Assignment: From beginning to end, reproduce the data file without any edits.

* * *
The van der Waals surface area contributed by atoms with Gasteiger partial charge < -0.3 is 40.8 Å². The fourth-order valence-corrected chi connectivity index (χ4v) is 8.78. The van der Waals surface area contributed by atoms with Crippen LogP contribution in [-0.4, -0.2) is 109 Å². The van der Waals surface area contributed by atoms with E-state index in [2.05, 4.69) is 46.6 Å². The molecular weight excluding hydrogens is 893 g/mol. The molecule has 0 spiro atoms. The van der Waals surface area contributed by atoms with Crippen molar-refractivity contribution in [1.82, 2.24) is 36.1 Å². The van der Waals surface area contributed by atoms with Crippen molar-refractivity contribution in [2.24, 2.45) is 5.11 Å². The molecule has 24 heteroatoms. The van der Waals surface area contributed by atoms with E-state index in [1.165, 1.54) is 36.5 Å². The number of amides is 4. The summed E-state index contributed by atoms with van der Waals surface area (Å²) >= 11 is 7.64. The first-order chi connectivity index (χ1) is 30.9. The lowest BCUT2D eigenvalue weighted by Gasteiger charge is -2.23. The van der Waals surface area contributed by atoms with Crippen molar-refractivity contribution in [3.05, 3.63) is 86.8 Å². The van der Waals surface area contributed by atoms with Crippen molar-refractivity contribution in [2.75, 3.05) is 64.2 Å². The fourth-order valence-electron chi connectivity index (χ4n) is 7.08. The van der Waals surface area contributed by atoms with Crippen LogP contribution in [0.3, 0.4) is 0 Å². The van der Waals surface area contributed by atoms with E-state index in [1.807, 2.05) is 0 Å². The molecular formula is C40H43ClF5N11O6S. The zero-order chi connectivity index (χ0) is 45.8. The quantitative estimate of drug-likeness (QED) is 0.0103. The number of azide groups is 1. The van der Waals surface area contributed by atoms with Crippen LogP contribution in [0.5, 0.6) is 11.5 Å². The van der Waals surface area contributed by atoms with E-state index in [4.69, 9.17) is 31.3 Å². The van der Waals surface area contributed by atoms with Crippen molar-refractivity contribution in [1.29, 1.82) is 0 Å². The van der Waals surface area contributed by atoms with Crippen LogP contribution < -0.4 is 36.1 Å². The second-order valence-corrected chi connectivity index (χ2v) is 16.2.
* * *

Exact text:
The van der Waals surface area contributed by atoms with Gasteiger partial charge < -0.3 is 40.8 Å². The fourth-order valence-corrected chi connectivity index (χ4v) is 8.78. The van der Waals surface area contributed by atoms with Crippen LogP contribution in [-0.4, -0.2) is 109 Å². The van der Waals surface area contributed by atoms with E-state index in [2.05, 4.69) is 46.6 Å². The molecular weight excluding hydrogens is 893 g/mol. The molecule has 0 spiro atoms. The van der Waals surface area contributed by atoms with Crippen molar-refractivity contribution in [1.82, 2.24) is 36.1 Å². The van der Waals surface area contributed by atoms with Crippen molar-refractivity contribution in [2.24, 2.45) is 5.11 Å². The molecule has 24 heteroatoms. The van der Waals surface area contributed by atoms with E-state index in [1.165, 1.54) is 36.5 Å². The number of amides is 4. The summed E-state index contributed by atoms with van der Waals surface area (Å²) >= 11 is 7.64. The first-order chi connectivity index (χ1) is 30.9. The lowest BCUT2D eigenvalue weighted by Gasteiger charge is -2.23. The van der Waals surface area contributed by atoms with Crippen molar-refractivity contribution in [3.05, 3.63) is 86.8 Å². The van der Waals surface area contributed by atoms with Crippen molar-refractivity contribution in [2.75, 3.05) is 64.2 Å². The fourth-order valence-electron chi connectivity index (χ4n) is 7.08. The van der Waals surface area contributed by atoms with Crippen LogP contribution in [0.3, 0.4) is 0 Å². The van der Waals surface area contributed by atoms with E-state index in [1.807, 2.05) is 0 Å². The molecular formula is C40H43ClF5N11O6S. The zero-order chi connectivity index (χ0) is 45.8. The quantitative estimate of drug-likeness (QED) is 0.0103. The number of azide groups is 1. The van der Waals surface area contributed by atoms with Crippen LogP contribution in [0.5, 0.6) is 11.5 Å². The van der Waals surface area contributed by atoms with E-state index in [4.69, 9.17) is 31.3 Å². The van der Waals surface area contributed by atoms with Crippen molar-refractivity contribution in [1.29, 1.82) is 0 Å². The van der Waals surface area contributed by atoms with Crippen LogP contribution < -0.4 is 36.1 Å². The second-order valence-corrected chi connectivity index (χ2v) is 16.2.